A POLICE officer who was warned he faced death by taking on a former heavy-weight champion in a boxing match has battled his way to a draw.
Detective Constable Steve Livingstone, who had never been in the ring before, took on Tim Witherspoon, despite amateur boxing chiefs telling him he could die in the fight.
But the 41-year-old defied their advice to slug it out in three rounds in the charity match against two-time world champion Witherspoon – who once floored British fighter Frank Bruno.
Steve Livingstone had been warned he could be killed in the fight
DC Livingstone, who serves with Lothian and Borders police, said: “I had the time of my life. It was an amazing experience to box with Tim Witherspoon and I enjoyed every minute of it.
“I lost two stone during training and I definitely intend to continue my boxing as a training regime. I feel honoured to be part of an evening which has raised so much money for charity.
“It was a pleasure to be in the same ring as Mr Witherspoon, who was a fighter I grew up watching, and as a father-of-three it means a lot to do this for a good cause.”
Witherspoon praised his opponent, who escaped the ring uninjured, and said he hoped it would inspire more youngsters to take up the sport.
The 54-year-old said: “He fought hard and showed a lot of spirit. He did a great job and gave me a few good shots. He obviously trained hard and I respect him for that.
“Boxing can get a bad reputation but I hope this shows that young people can gain a lot from the discipline of training. The police do a great job in trying to steer young people away from crime. Boxing is an excellent way to provide that positive alternative.”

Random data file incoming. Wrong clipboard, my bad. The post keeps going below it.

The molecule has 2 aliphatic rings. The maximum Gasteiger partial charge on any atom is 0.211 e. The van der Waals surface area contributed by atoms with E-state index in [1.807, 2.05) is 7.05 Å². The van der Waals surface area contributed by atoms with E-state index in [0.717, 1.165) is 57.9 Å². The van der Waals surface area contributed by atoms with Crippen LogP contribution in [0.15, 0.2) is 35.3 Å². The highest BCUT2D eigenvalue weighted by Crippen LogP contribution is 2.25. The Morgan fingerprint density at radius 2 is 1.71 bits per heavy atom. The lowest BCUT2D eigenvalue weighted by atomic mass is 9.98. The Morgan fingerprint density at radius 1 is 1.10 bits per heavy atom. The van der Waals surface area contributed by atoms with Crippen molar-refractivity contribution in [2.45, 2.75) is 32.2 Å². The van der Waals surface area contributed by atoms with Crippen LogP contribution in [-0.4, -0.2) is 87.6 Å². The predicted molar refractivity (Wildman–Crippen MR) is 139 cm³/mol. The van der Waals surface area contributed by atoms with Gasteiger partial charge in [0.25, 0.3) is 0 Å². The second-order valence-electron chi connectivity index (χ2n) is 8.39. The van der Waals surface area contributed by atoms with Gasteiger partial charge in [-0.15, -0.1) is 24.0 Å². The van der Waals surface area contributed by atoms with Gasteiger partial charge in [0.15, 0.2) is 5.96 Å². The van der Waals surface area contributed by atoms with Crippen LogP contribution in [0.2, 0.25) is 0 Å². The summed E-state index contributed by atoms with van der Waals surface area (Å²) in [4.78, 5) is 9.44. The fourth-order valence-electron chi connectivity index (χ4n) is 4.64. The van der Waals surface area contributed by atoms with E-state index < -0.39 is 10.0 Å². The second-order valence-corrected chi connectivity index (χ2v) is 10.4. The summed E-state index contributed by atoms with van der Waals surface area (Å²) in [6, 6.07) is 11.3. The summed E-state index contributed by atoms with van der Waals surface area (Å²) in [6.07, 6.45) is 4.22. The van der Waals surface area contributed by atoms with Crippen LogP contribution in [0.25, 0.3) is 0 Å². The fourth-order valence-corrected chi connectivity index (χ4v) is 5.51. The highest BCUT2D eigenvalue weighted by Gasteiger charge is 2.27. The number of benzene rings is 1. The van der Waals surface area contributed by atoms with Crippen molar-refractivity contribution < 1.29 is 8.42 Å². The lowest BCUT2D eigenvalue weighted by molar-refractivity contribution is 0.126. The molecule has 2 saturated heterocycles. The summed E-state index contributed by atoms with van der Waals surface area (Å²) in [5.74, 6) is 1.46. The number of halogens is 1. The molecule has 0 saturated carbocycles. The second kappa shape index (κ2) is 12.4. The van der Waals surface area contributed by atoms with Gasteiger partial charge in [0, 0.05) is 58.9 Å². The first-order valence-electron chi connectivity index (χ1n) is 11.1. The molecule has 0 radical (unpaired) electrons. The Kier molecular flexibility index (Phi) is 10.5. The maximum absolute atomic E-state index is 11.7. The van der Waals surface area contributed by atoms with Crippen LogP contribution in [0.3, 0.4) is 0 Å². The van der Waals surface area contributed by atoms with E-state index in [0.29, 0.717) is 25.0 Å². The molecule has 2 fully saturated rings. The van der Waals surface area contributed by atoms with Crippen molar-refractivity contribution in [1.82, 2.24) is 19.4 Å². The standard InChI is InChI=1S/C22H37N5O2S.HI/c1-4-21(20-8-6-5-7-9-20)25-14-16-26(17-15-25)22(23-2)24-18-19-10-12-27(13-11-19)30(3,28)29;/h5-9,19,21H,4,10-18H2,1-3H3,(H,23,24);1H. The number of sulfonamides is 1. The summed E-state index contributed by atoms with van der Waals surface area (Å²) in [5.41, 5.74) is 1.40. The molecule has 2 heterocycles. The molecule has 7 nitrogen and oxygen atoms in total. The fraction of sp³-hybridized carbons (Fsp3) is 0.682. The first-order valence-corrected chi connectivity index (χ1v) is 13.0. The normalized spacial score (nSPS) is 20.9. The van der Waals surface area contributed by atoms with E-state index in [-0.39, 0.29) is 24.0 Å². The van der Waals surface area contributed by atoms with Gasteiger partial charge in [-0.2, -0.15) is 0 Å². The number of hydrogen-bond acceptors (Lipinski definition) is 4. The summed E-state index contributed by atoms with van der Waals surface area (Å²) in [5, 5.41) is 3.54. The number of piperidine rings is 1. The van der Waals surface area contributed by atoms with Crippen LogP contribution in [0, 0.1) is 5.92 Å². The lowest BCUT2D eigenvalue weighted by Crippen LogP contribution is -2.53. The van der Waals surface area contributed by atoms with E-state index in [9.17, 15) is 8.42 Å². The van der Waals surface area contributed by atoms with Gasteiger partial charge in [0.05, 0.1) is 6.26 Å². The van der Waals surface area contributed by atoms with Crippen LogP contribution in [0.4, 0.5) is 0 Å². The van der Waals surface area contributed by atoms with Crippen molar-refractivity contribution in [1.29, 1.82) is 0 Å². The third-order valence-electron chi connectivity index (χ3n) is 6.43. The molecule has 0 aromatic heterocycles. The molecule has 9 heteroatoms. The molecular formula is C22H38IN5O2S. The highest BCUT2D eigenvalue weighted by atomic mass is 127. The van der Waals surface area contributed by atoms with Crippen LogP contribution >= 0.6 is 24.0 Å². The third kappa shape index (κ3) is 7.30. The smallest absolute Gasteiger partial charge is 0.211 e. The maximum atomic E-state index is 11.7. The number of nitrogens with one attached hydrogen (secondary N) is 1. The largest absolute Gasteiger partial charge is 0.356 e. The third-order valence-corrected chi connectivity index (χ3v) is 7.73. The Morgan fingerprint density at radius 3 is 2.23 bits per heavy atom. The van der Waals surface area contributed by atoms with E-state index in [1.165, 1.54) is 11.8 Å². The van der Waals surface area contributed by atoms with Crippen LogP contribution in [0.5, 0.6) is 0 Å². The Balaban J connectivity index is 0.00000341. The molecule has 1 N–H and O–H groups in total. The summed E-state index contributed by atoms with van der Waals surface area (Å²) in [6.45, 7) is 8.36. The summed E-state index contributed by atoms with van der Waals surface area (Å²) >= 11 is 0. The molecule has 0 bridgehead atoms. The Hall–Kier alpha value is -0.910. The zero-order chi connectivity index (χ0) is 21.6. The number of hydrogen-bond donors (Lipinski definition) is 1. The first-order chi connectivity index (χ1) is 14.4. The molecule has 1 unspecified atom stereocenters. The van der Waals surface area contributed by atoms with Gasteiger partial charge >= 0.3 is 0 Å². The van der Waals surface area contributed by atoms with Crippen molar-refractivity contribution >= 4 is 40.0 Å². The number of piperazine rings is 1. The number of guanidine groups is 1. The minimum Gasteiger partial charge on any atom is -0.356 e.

Witherspoon praised Livingstone Photo:Gareth Arnol
Amateur Boxing Scotland (ABS), who license amateur boxing events, had warned the novice that the fight was dangerous and called for the Scottish Government to step in to stop the fight.
They likened the event to “sticking up a tent in a car park and letting people beat the hell out of each other.”
But DC Livingstone said: “I felt safe during the entire fight. It couldn’t have been handled better.”
The fight raised money for children’s charities Caudwell Children, which looks after disabled children, and US-based Teddy Atlas Children’s foundation, which provides financial support for families who cannot afford medical care.
Eight officers from Lothian and Borders police took on fighters from the New York and Los Angeles police departments, as well as Witherspoon.
On the night, which was dubbed Battle of the Badges, the Scots force beat their American rivals 3-2.
Deputy Chief Brian McCarthy, who led the US team, praised his boxers.
He said: “It’s great to come here and be part of an event like this with our police colleagues in Scotland. They gave it their all and I’m glad we had the chance to build relations between us.”